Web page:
Cyril of Alexandria on the Incarnation
Here is another quote by Cyril of Alexandria on the Incarnation, from Faith and Life:
We do not say that the nature of the Word was transmuted and became flesh’, nor that it was converted into an entire man, composed of soul and body; but rather this :—that the Word personally united to Himself flesh animated with a reasonable soul, and became Man, ineffably and inconceivably. Although the natures which were combined into a real unity are diverse, yet from both results one Christ and Son; not as if the difference of the natures had been annulled because of the unione, but rather that Godhead and Manhood, through the ineffable and inexplicable concurrence into unity, constitute for us the one Lord and Son Jesus Christ. Thus it is that although He had His existence before the ages, and was begotten of the Father, He is said to have been born of a woman after the flesh: not that His Divine nature received a beginning of existence in the Holy Virgin, or needed for its own sake a second generation, after that from the Father; but since for us, and for our salvation, He personally united Manhood to Himself, and came forth from a woman, in this sense He is said to have been corporeally born. For it was not that He was first born as a mere man from the Holy Virgin, and then the Word descended upon Him”; but He was from the very womb united to flesh, and so is said to have undergone corporeal birth, in that He claims as His own the birth of His own flesh. In the same sense we say that He suffered and rose again; not that the Word of God in regard to His own proper nature suffered the blows or the piercing of the nails, or the other wounds, —for the Godhead is impassible, because it is incorporeal ; but because that body which had become His very own suffered these things, therefore is He said to have suffered for us. For the Impassible was in the suffering body. In like manner also do we view His death. Thus we confess one Christ and Lord ; nor as worshipping a man together with the Word, but as worshipping one and the self-same, because His body is not alien from the Word, and with His body He sits on the throne with the Father. It is not that two Sons sit on that throne, but One, by virtue of union, with His very own flesh. We must not therefore divide the one Lord Jesus Christ into two Sons. Scripture says not that the Word united to Himself the person of a man, but that He became flesh—which is nothing else than that, just like ourselves, He partook of flesh and blood. He made our body His own, and proceeded, being Man, from a woman, not having cast away His Divine existence and His generation from God the Father; but having continued, while He assumed our flesh, to be what He was. This is what the doctrine of our correct faith every where proclaims.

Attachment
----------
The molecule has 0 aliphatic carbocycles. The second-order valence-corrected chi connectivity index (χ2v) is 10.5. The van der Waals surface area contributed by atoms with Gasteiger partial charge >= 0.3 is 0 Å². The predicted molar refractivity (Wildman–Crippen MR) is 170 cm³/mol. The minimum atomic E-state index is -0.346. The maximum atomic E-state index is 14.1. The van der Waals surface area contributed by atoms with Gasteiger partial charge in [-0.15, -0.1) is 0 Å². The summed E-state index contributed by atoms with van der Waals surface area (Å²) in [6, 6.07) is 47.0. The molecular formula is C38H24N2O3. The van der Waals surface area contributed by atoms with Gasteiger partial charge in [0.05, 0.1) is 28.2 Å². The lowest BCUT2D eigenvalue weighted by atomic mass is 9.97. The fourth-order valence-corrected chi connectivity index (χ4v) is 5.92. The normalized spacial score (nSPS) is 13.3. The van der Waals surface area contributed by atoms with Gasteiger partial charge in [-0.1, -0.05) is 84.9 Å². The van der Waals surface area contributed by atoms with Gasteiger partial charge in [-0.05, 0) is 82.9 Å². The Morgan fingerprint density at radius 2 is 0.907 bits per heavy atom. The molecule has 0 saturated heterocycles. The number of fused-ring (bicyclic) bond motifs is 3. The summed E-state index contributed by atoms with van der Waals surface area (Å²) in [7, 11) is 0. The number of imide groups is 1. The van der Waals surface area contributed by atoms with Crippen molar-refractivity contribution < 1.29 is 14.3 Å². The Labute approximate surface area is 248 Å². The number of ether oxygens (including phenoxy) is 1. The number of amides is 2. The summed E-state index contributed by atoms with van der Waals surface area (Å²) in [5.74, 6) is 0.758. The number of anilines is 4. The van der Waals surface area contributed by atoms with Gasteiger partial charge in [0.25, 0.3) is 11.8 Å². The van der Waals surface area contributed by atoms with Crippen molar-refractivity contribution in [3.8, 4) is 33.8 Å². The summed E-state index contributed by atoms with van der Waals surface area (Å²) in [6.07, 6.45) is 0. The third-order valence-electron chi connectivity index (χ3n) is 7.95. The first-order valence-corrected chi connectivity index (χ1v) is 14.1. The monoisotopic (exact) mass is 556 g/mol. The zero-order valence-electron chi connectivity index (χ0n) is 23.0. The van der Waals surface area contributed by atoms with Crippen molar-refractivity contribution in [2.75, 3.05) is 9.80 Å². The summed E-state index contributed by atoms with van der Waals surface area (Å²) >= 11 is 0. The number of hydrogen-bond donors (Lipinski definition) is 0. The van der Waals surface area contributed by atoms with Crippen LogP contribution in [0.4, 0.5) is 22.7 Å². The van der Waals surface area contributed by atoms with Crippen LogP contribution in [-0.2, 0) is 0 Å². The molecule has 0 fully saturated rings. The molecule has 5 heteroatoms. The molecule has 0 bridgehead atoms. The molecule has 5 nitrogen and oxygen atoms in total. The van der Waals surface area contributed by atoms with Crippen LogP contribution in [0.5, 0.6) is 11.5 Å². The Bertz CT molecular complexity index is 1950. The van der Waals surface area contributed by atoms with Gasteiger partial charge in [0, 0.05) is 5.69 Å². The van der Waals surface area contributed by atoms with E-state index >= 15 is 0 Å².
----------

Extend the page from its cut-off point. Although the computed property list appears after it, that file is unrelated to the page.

–St. Cyril of Alexandria, Second Epistle to Nestorius
If I am not mistaken this letter would have been written to Nestorius sometime before the Council of Ephesus in 431.